Not a HERO in Sight

Not a HERO in Sight

Many authors have written of heroes and victories, of which Australia has had more than its fair share, but the earthy and ridiculous may appeal more to those of us who can identify with the less than heroic. These are stories which could not be told to the child who innocently asks “What did you do in the war Grandpa?” Not A Hero In Sight is an irreverent account of an ex-digger’s life and reflections from his early childhood to the present with the emphasis on the period before, during and after the Vietnam Conflict. It is bawdy, sardonic, humorous, delightfully politically incorrect, honest and most importantly true.
Every Australian digger, and for that matter, ex-servicemen from any country, could relate to these tales. All civilians should also get a giggle out of real-life soldiering.


WARNING: This book contains sexual references and strong language.

shopnah

 

Vietnam

VIETNAM: War Peace and People

This book is an amalgamation of several genres: It is an insightful collection of interviews with those who have experienced the horrors of warfare, it is also part diary, part travelogue, and part autobiography. Without claiming to be a definitive history of a country long-plagued by invasion, colonisation and brutality, it examines events over the last two thousand years with an emphasis on military conflict.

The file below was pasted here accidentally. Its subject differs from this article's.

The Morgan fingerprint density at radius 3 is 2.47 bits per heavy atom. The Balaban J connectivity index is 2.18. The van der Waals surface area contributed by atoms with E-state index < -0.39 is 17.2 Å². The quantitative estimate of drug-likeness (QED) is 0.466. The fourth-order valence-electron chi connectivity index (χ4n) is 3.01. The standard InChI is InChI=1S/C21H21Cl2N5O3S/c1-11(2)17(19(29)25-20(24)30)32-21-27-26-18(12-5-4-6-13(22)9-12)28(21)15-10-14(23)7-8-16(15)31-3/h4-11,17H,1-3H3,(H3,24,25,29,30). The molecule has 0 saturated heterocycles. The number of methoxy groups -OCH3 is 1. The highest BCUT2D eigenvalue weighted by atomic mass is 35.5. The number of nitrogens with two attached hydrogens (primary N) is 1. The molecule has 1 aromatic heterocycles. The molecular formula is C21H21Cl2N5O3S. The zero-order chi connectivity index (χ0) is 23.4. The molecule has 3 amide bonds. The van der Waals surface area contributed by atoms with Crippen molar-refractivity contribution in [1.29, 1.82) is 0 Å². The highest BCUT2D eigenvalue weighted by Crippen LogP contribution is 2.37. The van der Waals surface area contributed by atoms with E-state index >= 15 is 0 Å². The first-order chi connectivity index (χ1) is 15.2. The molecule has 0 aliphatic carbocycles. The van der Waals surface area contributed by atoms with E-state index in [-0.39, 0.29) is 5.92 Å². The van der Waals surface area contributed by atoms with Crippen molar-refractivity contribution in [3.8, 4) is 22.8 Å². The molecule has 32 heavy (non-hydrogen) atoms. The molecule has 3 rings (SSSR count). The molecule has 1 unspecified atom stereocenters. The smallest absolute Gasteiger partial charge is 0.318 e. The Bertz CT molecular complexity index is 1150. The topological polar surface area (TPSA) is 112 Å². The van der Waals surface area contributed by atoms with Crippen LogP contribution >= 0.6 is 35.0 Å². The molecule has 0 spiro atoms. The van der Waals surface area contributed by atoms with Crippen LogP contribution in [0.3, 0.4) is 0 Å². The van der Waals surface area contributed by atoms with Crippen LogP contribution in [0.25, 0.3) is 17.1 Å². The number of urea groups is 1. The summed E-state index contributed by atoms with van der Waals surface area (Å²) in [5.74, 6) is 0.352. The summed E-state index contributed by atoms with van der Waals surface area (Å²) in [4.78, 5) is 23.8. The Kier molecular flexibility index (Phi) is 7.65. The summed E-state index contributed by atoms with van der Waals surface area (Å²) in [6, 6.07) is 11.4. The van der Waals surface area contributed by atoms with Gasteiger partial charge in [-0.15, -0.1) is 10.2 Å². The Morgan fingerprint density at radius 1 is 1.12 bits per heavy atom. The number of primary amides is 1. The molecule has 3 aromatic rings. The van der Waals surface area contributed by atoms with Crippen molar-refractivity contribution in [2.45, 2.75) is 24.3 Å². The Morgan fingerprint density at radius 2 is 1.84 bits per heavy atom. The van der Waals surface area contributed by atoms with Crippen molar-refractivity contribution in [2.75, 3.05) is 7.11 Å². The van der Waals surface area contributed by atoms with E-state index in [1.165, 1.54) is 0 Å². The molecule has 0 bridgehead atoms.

The time of Australian participation in the ‘American War’ is contrasted with today’s Vietnam with no attempt made to discover who was right or who was wrong.
When writing of the close-knit relationships of families and neighbours, the author cannot disguise his admiration and love of the Vietnamese people and the enigma that is Vietnam.

shopviet

author brad cooperBrad Cooper was born in Tasmania and traces his Australian ancestry back to 1830 when his great-great-grandfather arrived as a guest of His Majesty King George IV, on the second trip of the convict ship Persian.
Despite the criminal DNA in his blood he has so far avoided incarceration but can’t guarantee that some of his forebears were quite so lucky.
Although living in Tasmania, he tries to maintain regular contact with his four children and five grandchildren, who live on a large island approximately 600 km to the North.
Over his working life he has had a wide range of employment, established a couple of companies, with varying degrees of success and had a love/hate relationship with the army for 20 years. He wonders how he put up with the military for so long and vice versa.
He loves jazz, old mates and gin, particularly gin,­­­ and can see beauty in things today that he could never recognise in the past.


 

Contact Brad